Qusay Hussein was playing volleyball with friends in the Iraqi city of Mosul Aug. 3, 2006, when a car pulled up. The driver looked him in the eyes and smiled. Then he detonated.
Everything in the 17-year-old’s life was turned upside down that day. Some people died and dozens more were injured. Shrapnel shot through Hussein’s skull and he lost most of his right cheek and all of his nose and vision.
He was placed in a room with patients who had already died and the doctor told his father that Hussein would soon die too.
“I’m not dead,” he told his father.
On Thursday, the 29-year-old graduated from Austin Community College in Texas with an associate’s degree. And he shared his remarkable story as the keynote speaker.
“I’m happy for what I have,” he told NPR from Texas. “The night comes and the day comes after.”
Hussein was treated by doctors in Iraq for two years following the attack. Then he went to Jordan for better medical care with Doctors Without Borders. He moved to the United States in 2012, leaving his family — including brothers who also survived the bombing — in Iraq.
“It’s been an international effort from the initial surgeons that really saved his life in Iraq to then some of the surgeons that did his initial and most extensive reconstruction in Jordan and then surgeons state-side,” Jeffrey Cone Jr., a craniofacial surgeon, told NPR.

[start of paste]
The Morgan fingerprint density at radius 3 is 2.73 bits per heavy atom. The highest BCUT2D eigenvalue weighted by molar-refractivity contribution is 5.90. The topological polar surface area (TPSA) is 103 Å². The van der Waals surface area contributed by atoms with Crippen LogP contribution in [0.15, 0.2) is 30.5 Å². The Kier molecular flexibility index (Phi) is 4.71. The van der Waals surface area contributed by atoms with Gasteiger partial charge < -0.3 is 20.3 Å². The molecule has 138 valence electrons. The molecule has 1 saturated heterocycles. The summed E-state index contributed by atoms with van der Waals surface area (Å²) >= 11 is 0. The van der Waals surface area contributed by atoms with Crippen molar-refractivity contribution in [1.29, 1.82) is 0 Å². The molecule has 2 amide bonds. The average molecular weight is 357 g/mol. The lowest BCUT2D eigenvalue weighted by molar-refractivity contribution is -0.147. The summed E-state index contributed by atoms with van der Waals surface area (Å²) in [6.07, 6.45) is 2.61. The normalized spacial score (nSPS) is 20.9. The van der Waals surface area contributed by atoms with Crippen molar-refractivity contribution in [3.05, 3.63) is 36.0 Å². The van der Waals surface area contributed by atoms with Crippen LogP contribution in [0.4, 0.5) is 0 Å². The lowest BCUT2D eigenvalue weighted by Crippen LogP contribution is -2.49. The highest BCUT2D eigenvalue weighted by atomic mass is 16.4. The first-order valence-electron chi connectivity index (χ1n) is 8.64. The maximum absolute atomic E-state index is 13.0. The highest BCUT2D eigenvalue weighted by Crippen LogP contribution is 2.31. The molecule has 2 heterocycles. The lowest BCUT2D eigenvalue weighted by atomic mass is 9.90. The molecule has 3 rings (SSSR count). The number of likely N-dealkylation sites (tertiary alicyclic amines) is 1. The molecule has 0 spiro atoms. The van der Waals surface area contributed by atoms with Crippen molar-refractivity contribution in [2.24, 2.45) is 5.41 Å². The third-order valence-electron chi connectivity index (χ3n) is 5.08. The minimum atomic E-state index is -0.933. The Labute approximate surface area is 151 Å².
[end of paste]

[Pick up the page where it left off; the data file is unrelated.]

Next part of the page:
Cone started treating Hussein a few years ago, when he came into the office for nasal reconstruction. Scar tissue was preventing him from breathing easily. Despite the physical setbacks, he charmed the staff with a friendly, confident air.
“When he’s on the schedule everyone in the office is excited about seeing him,” said Cone.
To date, Hussein has had 58 surgeries. He postponed more operations to focus on his studies, which began with English lessons. At first, all he could say was, “Hi, how are you?” so he started English as a Second Language classes. Then he got his GED and enrolled in community college.
He became a member of the Alpha Gamma Pi Chapter of Phi Theta Kappa Honor Society and joined the board for the Austin Chapter of the National Federation of the Blind. He also became an Arabic interpreter for refugees and a mentor for new students at Austin Community College.
“The hardest part was to leave [my] family,” he said. When ISIS controlled Mosul, he struggled to stay in touch with them. “But in my mind, if I stayed there, I would not achieve nothing.”
The suicide bomber took away his eyesight and his dream of one day being a surgeon. But Hussein developed a new vision: to help people as a psychologist.
He was recently accepted to the University of Texas where he will start a bachelor’s program in psychology in the fall.